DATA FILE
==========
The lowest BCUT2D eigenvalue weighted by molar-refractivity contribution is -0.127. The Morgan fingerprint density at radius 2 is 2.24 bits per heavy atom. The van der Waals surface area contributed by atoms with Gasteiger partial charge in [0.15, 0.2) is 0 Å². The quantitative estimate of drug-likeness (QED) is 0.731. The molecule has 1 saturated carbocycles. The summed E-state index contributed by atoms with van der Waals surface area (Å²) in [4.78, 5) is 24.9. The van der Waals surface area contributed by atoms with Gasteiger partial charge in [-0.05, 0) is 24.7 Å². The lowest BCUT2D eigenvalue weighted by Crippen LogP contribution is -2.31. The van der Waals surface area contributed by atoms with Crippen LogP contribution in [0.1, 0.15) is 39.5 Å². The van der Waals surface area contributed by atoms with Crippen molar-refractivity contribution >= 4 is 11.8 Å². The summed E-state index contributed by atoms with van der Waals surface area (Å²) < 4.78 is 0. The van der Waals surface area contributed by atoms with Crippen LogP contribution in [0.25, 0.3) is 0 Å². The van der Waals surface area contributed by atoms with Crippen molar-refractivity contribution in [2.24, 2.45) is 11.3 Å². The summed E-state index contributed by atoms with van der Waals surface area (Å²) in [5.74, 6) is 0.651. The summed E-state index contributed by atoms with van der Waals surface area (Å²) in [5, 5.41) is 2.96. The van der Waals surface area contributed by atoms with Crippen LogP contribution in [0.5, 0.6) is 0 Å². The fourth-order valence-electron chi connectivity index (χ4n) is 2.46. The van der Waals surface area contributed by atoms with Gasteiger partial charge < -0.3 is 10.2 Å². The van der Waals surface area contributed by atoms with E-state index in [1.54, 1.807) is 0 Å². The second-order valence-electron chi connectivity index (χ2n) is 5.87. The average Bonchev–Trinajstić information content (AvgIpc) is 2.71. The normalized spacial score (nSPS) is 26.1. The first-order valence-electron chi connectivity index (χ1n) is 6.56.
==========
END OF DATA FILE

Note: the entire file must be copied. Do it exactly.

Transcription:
The lowest BCUT2D eigenvalue weighted by molar-refractivity contribution is -0.127. The Morgan fingerprint density at radius 2 is 2.24 bits per heavy atom. The van der Waals surface area contributed by atoms with Gasteiger partial charge in [0.15, 0.2) is 0 Å². The quantitative estimate of drug-likeness (QED) is 0.731. The molecule has 1 saturated carbocycles. The summed E-state index contributed by atoms with van der Waals surface area (Å²) in [4.78, 5) is 24.9. The van der Waals surface area contributed by atoms with Gasteiger partial charge in [-0.05, 0) is 24.7 Å². The lowest BCUT2D eigenvalue weighted by Crippen LogP contribution is -2.31. The van der Waals surface area contributed by atoms with Crippen LogP contribution in [0.1, 0.15) is 39.5 Å². The van der Waals surface area contributed by atoms with Crippen molar-refractivity contribution >= 4 is 11.8 Å². The summed E-state index contributed by atoms with van der Waals surface area (Å²) < 4.78 is 0. The van der Waals surface area contributed by atoms with Crippen LogP contribution in [0.25, 0.3) is 0 Å². The van der Waals surface area contributed by atoms with Crippen molar-refractivity contribution in [2.24, 2.45) is 11.3 Å². The summed E-state index contributed by atoms with van der Waals surface area (Å²) in [5.74, 6) is 0.651. The summed E-state index contributed by atoms with van der Waals surface area (Å²) in [5, 5.41) is 2.96. The van der Waals surface area contributed by atoms with Crippen LogP contribution in [0.5, 0.6) is 0 Å². The fourth-order valence-electron chi connectivity index (χ4n) is 2.46. The van der Waals surface area contributed by atoms with Gasteiger partial charge < -0.3 is 10.2 Å². The van der Waals surface area contributed by atoms with E-state index in [1.54, 1.807) is 0 Å². The second-order valence-electron chi connectivity index (χ2n) is 5.87. The average Bonchev–Trinajstić information content (AvgIpc) is 2.71. The normalized spacial score (nSPS) is 26.1. The first-order valence-electron chi connectivity index (χ1n) is 6.56.